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West Virginia University recommends keeping some language classes, moving forward with axing majors

CHARLESTON, W.Va. (AP) — West Virginia University plans to eliminate its world languages department but is recommending retaining five teaching positions and letting students take some language courses as electives, the university announced Tuesday as it faces a $45 million budget shortfall.

The office of the provost for the state's flagship university also said it is proposing slashing bachelor’s degrees in French and Spanish along with Chinese, German and Russian studies and master’s programs in linguistics and teaching English to speakers of other languages. If the eliminations are finalized, the school would study the possibility of offering pathways to minors in a limited number of high-demand languages, the office said.

Amid declining enrollment and the budget shortfall, the school announced earlier this month that it was reviewing the possibility of cutting its Department of World Languages, Literatures and Linguistics. The announcement sparked criticism and a protest last week from students and faculty.

After an appeal hearing Aug. 25, the university's office of the provost announced Tuesday it planned to go forward with the recommendation.

The university did, however, say that after the appeal it is recommending preserving some face-to-face instruction in two languages: Spanish and Chinese. The university said its recommending that five faculty focused on teaching those languages stay on in a different department. The university's preliminary recommendations released earlier this month would have eliminated all 24 world languages positions.

A final decision is to be made by the institution's board of governors in September.

In a statement Tuesday, Provost and Vice President for Academic Affairs Maryanne Reed said the school listened to students' feedback about the importance of face-to-face language instruction.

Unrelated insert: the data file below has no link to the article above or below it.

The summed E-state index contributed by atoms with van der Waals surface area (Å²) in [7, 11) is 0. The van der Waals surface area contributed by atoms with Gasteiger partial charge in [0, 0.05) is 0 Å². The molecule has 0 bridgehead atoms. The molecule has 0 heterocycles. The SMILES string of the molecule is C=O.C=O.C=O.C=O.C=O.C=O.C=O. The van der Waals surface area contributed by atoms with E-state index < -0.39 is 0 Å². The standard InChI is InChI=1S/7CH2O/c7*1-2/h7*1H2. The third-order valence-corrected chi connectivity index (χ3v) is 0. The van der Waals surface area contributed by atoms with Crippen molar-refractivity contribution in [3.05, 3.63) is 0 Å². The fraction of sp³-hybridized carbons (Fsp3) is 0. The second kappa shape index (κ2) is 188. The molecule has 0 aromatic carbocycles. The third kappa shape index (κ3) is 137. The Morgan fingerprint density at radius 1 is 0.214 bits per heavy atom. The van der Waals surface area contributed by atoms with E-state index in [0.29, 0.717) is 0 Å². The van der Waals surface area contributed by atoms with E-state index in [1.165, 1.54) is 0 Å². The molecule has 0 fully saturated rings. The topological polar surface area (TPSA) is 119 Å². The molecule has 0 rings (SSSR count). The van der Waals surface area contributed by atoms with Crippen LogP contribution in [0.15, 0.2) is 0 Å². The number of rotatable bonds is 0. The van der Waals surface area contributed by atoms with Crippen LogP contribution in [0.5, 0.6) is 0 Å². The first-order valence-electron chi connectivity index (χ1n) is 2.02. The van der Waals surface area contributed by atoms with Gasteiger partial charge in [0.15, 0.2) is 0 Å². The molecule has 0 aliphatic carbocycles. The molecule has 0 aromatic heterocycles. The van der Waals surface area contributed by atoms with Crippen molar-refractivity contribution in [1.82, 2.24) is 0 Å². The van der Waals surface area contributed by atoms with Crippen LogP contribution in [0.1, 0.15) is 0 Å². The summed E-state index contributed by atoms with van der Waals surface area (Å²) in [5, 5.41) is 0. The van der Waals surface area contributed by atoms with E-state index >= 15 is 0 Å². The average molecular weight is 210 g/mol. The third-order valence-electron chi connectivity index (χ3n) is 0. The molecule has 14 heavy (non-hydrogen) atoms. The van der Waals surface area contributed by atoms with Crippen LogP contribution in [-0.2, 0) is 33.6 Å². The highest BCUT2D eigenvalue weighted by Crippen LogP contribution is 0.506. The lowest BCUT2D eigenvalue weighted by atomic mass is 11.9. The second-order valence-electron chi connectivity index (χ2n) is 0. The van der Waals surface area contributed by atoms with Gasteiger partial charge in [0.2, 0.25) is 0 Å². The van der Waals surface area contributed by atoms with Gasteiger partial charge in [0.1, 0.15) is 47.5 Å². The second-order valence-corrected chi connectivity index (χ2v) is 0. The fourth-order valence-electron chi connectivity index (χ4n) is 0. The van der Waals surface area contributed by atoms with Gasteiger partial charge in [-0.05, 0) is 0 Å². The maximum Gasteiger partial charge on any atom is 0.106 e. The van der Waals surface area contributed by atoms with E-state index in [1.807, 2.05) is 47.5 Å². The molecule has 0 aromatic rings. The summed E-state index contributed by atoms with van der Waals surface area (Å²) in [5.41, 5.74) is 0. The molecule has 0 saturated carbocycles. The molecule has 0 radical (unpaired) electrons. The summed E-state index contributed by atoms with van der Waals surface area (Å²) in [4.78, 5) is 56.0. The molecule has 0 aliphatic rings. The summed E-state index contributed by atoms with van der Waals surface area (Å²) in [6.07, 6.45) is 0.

“While we are committed to providing some language instruction on campus, we will continue to explore additional language learning opportunities, such as establishing curriculum partnerships with other universities,” she said. “Further, we will seek to create greater access to study abroad opportunities, where students can gain language proficiency through immersive experiences.”

Just one first-time undergraduate was enrolled as a primary major in languages this fall, and there are 21 students whose primary major is in a foreign language across the school's five programs.

West Virginia University on Aug. 11 recommended the elimination of 32, or 9%, of the majors offered on its Morgantown campus along with a wide-ranging reduction in faculty to address its budget shortfall, which officials say could grow to $75 million in the next five years.

A dozen majors are recommended to be axed are undergraduate-level, while 20 are graduate-level majors. The university said the proposed cuts would represent a total of 434 students, or 2% of its total enrollment.

Among the proposed cuts in other master’s degree programs include acting, creative writing, higher education administration and multi-categorical special education, legal studies and public administration.